When calling a phone number in another country, there is usually a prefix you have to dial to indicate that you're placing an international call; this varies by country. After that international dialling prefix, you must dial the international country code for the country you are calling, followed by the local number. This is a list of those country codes.
Note: The entities that are within the North American Numbering Plan—the United States and its possessions, Canada, and several Caribbean nations—share the international "country" code 1, with each state (or parts of states), province, territory, or island nation given its own three-digit "area code". The following list includes the area codes for such nations outside the US and Canada, as well as those of US possessions outside of the United States proper.
Before dialling the area code, you usually have to dial an international prefix. This is so that the country code won't be confused with the first few digits of a local or national telephone number. Here is a list of common international prefixes:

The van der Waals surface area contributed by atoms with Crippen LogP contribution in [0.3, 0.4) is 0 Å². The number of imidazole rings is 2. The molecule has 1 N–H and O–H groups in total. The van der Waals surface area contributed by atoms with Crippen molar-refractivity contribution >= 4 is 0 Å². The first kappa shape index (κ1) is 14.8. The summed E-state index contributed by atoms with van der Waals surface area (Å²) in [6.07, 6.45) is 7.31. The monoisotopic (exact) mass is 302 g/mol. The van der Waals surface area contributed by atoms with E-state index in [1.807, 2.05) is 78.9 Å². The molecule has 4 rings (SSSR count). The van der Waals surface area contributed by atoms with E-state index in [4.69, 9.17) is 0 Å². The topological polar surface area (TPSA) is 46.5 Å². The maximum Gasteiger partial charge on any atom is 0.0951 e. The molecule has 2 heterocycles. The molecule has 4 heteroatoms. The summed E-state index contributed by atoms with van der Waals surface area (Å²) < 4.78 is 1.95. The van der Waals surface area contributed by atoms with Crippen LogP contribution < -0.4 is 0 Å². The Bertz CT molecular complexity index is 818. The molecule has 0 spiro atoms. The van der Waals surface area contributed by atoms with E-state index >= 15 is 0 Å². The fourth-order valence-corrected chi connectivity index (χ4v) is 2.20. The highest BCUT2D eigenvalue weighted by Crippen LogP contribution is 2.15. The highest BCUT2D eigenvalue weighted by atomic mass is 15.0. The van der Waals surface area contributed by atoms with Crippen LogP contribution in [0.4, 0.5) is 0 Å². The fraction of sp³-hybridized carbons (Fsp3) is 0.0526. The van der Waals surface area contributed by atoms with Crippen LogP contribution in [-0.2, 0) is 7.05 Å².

|Digits dialled||Countries you are calling from|
|00||All European Union countries, plus Afghanistan, Argentina, Armenia, Azerbaijan, Bahamas, Central African Republic, Chad, Chile, China, Ecuador, Egypt, El Salvador, Ethiopia, Fiji, Georgia, India, Israel, Jordan, Kyrgyzstan, Lebanon, Macau, Malaysia, Mali, Mexico, Moldova, Nepal, New Zealand, North Korea, Pakistan, Peru, Philippines, Qatar, Saudi Arabia, South Africa, Turkey, Ukraine, Uruguay, Vietnam|
|001||Hong Kong, Indonesia, Singapore, South Korea, Thailand|
|011||All North American Numbering Plan countries|
|0021||Brazil (The Brazilian international prefix is 00- followed by a two-digit carrier code)|
|810||Belarus, Kazakhstan, Russia, Tajikistan, Turkmenistan, Uzbekistan|
On a mobile phone, you can instead dial the '+' key before the country code, regardless of which country you are calling from.